The U.S. Department of Labor announced Friday that Packers Sanitation Services, Inc. (PSSI), paid over $1.5 million in civil penalties after the company was discovered to have more than 100 children working in dangerous jobs at meatpacking plants across the country.
PSSI, one of the country's largest cleaning services for food processing companies, started being investigated last summer, the DOL said.
While searching three meatpacking plants owned by JBS USA and Turkey Valley Farms in Nebraska and Minnesota, department officials found 31 underage workers as young as 13. PSSI's headquarters in Kieler, Wisc., was also searched.
The DOL ultimately found 13 plants in eight states had 102 underage workers – Arkansas, Colorado, Indiana, Kansas, Minnesota, Nebraska, Tennessee and Texas.
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The department then reviewed records for 55 locations where PSSI provided cleaning services and found even more violations involving children ages 13 to 17.
The Associated Press reported a temporary restraining order was obtained by the DOL in November and a permanent injunction in December, when PSSI entered into a consent judgment that committed them to stop employing minors illegally.
Jessica Looman, principal deputy administrator of the department’s Wage and Hour Division, told reporters Friday that children were found to be "cleaning dangerous power-driven equipment, like skull-splitters and razor-sharp bone saws." Looman added the underage workers were also using "caustic" cleaning chemicals.
At least three minors, including a 13-year-old, suffered burns from cleaning chemicals used at the JBS plant in Grand Island, Neb., The AP reported. This plant also had the most underage workers employed at 27.
Some of the children worked overnight shifts while attending school in the day, DOL Spokeswoman Rhonda Burke said.
Other locations with large groups of minors employed were the Cargill plant in Dodge City, Kansas, where 26 children worked, and a JBS plant in Worthington, Minnesota, where 22 minors worked.
A Tyson facility in Sedalia, Missouri, was also searched, but there were no verifiable violations found.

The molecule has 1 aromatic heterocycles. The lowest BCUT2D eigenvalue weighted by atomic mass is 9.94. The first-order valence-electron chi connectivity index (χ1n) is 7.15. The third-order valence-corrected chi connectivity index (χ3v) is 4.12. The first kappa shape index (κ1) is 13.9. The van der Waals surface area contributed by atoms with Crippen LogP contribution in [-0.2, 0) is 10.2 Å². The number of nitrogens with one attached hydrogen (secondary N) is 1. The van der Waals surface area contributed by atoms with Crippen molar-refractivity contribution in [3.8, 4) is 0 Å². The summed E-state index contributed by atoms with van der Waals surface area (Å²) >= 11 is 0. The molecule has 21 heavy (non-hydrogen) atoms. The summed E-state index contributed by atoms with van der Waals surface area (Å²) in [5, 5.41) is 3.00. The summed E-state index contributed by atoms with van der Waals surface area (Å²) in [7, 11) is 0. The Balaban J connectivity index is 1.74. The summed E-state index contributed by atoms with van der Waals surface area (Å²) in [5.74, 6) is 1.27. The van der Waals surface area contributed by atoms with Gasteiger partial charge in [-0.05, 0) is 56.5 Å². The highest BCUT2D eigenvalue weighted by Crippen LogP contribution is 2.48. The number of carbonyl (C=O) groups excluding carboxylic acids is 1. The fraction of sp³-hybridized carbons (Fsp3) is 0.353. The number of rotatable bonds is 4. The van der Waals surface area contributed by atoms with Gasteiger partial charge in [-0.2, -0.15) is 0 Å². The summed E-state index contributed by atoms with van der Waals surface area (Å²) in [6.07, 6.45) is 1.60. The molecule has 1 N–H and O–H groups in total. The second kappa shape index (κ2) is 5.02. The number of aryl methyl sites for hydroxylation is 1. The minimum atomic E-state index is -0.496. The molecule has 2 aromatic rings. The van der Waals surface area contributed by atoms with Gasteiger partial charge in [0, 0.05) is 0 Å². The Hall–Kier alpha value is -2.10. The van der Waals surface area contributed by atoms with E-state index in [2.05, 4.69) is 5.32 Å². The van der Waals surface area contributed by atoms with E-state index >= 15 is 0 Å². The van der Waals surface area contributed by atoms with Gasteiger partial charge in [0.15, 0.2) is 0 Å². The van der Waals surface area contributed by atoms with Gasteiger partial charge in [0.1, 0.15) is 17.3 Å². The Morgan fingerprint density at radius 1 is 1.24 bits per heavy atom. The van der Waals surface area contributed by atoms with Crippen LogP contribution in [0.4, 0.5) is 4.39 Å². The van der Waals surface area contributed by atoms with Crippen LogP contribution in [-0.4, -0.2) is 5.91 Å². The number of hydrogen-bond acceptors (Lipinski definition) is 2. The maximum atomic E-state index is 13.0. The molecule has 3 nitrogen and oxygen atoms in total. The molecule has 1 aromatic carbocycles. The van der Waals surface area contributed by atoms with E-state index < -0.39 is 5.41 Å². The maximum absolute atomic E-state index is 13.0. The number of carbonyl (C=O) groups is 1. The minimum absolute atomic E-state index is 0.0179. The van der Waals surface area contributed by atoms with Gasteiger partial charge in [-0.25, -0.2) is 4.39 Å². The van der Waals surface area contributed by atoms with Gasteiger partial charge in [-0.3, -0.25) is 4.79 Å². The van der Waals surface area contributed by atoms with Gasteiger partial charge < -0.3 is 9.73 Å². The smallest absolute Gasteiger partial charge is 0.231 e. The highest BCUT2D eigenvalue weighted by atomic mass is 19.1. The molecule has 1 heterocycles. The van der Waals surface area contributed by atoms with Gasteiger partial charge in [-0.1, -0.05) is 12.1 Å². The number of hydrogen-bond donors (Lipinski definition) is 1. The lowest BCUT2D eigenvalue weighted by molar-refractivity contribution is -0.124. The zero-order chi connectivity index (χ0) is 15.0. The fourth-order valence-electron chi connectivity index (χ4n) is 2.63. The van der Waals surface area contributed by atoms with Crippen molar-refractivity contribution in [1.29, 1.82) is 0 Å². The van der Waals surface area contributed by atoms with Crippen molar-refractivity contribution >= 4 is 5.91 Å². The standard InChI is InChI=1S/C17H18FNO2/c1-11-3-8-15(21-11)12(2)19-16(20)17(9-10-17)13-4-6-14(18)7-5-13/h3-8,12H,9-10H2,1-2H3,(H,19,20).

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PSSI paid $15,138 per minor, the maximum allowed under federal law. The amount resulted in a total of $1,544,076 in fines. Though the company was verified to have 102 underage workers, investigators believe many more went undiscovered.
Under December's consent judgment, PSSI must identify all minors and remove them from the dangerous work.
"Make no mistake, this is no clerical error, or actions of rogue individuals or bad managers," Looman said. "These findings represent a systemic failure across PSSI's entire organization to ensure that children were not working in violation of the law. PSSI's systems in many cases flagged that these children were too young to work, and yet they were still employed at these facilities."
In a statement on Friday, PSSI Vice President of Marketing Gina Swenson said the company has a "zero-tolerance policy against employing anyone under the age of 18."
Swenson added that the company immediately conducted audits and hired an outside law firm to help strengthen its policies once it became aware of the allegations. PSSI also required additional training for hiring managers, one focusing on how to spot identity theft.
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According to The AP, the United Food and Commercial Workers International Union, representing meatpacking plant workers, called PSSI "one of the worst actors" in the industry.
"Paying a simple fine is not enough, their entire business model relies on the exploitation of workers, vicious union-busting tactics, and the violation of human rights," Marc Perrone, the union's international president, said in a statement.
Perrone called on the industry to use its power over contractors like PSSI to permanently end the exploitation of children.
When asked about the immigration status of the children, DOL solicitor Seema Nanda said the department only focuses on whether the employees are minors.
DOL officials also can't comment on if the plants will face criminal charges or if the children were victims of labor trafficking, said Michael Lazzeri, regional administrator of the department's Wage and Hour Division. Lazzeri said any detected trafficking is referred to other agencies.
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Looman said the Wage and Hour Division has seen around a 50% increase in child labor violations since 2018. The violations include minors working more hours than permitted in legal jobs, using equipment they shouldn't be while doing legal jobs, and working in places where they shouldn't be employed in the first place.
"Nobody under 18 should be working in a meat processing plant," she said.
PSSI, which employs about 17,000 people at more than 700 locations nationwide, said none of the minors identified by the DOL work for the company anymore. There are also no managers aware of the improper conduct currently employed by PSSI, Swenson said.
The Associated Press contributed to this report.